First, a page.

In the Digital Age, Robots Can Be Pop Stars Too

Here’s a great blog post about a Japanese pop band, AKB 48, that just added a new member to it’s lineup. The only difference between she and the other 61 members: she’s a robot.

Apparently the fans love her, and why not? She appears to sing, she’s attractive, and she seems to avoid the uncanny valley–all good star qualities.

In an age where pop bands are the product of a swarm of individuals (not unlike like bee colonies), each focused on making his or her little contribution to the grander whole, why not enlist a robot as their public front? Milli Vanilli, the twin sensation that eventually fell from grace due to the revelation that they were lip syncing, might someday be seen as visionaries in a world of robot pop stars. Their only problem might turn out to have been that fans’ expectations were too conservative–why demand that the singers on stage actually be the same as the singers on the recording? Milli Vanilli, rather than being frauds, might merely have been ahead of their time. After all, we’ve recently abandoned the expectation that singers feature their own voices on recordings, it’s called autotune.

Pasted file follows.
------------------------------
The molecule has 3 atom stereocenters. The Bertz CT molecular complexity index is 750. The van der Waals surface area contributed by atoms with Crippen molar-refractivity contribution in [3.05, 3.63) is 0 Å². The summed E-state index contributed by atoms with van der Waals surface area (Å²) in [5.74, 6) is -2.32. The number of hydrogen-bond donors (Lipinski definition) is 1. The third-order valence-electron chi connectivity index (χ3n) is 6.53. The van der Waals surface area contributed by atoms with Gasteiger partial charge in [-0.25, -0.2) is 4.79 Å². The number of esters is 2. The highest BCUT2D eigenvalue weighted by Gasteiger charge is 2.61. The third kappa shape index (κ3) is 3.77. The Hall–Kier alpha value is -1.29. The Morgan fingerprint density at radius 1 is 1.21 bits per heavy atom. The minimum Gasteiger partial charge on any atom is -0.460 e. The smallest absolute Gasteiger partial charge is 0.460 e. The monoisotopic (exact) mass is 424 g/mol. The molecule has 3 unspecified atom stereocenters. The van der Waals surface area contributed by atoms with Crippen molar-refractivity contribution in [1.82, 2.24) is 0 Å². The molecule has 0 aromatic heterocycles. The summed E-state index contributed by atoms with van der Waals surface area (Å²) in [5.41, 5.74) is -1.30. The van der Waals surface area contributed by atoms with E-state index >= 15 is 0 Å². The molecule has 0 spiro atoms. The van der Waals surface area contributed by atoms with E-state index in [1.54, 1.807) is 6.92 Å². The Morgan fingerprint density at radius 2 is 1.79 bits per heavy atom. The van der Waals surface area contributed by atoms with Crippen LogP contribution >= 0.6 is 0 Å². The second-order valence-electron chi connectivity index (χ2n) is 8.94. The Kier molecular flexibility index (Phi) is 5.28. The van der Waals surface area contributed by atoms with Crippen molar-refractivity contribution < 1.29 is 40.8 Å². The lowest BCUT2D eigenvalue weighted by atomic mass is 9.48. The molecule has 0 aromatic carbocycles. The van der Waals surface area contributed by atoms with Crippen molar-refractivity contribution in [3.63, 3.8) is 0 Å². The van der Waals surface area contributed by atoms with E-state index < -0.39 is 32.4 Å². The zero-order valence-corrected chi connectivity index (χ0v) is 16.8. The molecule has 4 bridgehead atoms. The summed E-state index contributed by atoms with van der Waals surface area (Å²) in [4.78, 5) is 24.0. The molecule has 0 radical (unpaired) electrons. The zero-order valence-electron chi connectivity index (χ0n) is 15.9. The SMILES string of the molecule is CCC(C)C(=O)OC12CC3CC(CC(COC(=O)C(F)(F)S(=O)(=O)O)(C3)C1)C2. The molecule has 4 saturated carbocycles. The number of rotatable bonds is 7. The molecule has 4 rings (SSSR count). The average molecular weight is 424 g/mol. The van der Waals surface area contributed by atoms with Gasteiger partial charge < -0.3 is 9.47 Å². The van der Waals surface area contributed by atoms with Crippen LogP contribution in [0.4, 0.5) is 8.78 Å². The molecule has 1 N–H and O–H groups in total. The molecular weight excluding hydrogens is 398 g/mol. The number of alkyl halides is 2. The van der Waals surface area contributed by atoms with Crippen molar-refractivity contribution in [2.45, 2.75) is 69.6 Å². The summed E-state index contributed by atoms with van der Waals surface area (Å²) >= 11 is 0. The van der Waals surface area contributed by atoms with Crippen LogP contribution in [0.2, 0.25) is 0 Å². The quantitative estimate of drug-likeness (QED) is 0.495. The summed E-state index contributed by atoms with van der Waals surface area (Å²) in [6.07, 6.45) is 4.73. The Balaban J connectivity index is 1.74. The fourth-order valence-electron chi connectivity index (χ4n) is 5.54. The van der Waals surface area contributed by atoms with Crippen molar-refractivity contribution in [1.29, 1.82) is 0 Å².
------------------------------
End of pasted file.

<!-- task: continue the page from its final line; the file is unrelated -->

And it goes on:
I suspect that in the future we’ll see more of this, especially as programmers get better at enabling their creations to elicit emotional responses from the fans. If a robotic singer can make ’em swoon, who needs the drama of a human to muddle up a perfect marketing opportunity?


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